The first is about becoming less wasteful by prolonging the life of products and making parts more easily recyclable. The second relates to the use of resources.
“It really comes down to: What do people actually need?”, Mususa says.
If every person on the planet would own an e-scooter and an electric car, there would not be enough of precious cobalt, lithium and graphite to go around.
“We need to start thinking longer term and much more strategically about where these recourses go, what kinds of cities we plan, what environments we make”, Mususa says.
It really comes down to: What do people actually need
Africa has an opportunity to build green cities that do not rely on fossil fuel, according to Mususa.
With its wealth of natural resources, Africa is well positioned for the world’s shift to a green economy. However, under existing terms of trade Africans are giving away their resources easily by exporting them raw without refining, Mususa says.
Antonio Pedro and Patience Mususa were two of the participants in a webinar on “Minerals and Africa’s Development: Challenges and Opportunities” External link, opens in new window., organised by African Development Bank, African Legal Support Facility and the Nordic Africa Institute on 25 February.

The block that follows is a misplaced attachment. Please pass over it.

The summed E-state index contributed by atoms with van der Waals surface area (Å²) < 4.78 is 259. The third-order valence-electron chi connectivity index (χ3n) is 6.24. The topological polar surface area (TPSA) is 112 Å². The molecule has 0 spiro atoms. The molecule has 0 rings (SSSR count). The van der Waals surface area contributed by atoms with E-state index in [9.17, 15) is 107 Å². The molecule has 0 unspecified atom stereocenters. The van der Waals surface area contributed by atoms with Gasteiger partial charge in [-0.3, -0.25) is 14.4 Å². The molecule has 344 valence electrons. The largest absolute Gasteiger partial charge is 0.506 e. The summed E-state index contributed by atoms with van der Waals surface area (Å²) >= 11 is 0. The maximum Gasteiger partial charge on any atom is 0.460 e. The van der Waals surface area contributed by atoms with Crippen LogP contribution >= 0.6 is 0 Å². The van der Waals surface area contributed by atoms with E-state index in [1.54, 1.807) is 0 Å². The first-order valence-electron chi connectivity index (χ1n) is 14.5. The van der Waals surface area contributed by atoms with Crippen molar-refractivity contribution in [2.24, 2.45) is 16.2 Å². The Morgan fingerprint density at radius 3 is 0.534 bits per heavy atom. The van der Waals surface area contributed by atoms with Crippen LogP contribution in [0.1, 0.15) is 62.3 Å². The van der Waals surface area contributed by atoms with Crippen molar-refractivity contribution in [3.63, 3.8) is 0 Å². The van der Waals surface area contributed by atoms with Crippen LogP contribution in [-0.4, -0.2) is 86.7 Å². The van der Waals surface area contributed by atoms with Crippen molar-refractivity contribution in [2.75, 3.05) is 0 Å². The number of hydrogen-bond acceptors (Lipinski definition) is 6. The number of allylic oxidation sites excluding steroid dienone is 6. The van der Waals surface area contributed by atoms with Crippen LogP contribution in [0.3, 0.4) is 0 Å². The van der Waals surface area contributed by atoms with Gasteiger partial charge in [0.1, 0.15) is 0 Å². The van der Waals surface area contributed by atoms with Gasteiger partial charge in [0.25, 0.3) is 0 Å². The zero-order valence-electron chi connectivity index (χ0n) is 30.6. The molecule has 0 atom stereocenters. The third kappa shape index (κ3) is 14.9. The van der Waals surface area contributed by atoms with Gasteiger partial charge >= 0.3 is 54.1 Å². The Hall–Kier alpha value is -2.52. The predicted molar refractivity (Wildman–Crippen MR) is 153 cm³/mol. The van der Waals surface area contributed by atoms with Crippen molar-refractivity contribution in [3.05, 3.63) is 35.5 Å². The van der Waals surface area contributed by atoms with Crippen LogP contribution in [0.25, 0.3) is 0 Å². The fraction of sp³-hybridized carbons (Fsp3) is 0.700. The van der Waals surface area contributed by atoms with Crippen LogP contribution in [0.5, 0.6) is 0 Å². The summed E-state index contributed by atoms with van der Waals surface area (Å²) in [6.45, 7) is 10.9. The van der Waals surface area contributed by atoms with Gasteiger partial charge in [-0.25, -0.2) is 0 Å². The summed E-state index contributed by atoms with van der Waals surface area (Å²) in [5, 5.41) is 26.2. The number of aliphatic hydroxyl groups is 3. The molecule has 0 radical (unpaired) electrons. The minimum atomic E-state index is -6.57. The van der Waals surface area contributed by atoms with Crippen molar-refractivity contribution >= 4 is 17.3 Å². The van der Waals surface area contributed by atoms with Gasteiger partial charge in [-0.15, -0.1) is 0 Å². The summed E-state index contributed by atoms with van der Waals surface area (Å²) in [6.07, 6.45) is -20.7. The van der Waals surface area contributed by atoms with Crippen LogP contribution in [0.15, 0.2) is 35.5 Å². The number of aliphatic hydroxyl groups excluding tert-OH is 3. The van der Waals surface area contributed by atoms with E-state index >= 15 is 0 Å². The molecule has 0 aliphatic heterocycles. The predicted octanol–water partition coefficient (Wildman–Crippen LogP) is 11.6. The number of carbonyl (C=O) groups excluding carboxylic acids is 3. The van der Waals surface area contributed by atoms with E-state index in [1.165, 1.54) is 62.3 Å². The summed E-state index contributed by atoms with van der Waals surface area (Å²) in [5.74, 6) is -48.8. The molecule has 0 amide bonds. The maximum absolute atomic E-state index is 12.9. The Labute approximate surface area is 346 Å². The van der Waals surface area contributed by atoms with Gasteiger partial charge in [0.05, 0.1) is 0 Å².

This is why there needs to be a dialogue, and where Nordic countries could potentially play an important role, she says.
“The Nordics has small countries with a fantastic industry and knowledge base. It would make sense for them to partner and contribute to the creation of an industrial base in Africa to produce solar panels and wind turbines that could electrify health clinics and people’s homes – to create things that really help people in their daily lives”.
The region of Southern Africa alone has a total population of nearly 350 million people. A population that is expected to double in size within two-three decades.
“That is a huge market base to tap into”, Mususa says.
TEXT: Mattias Sköld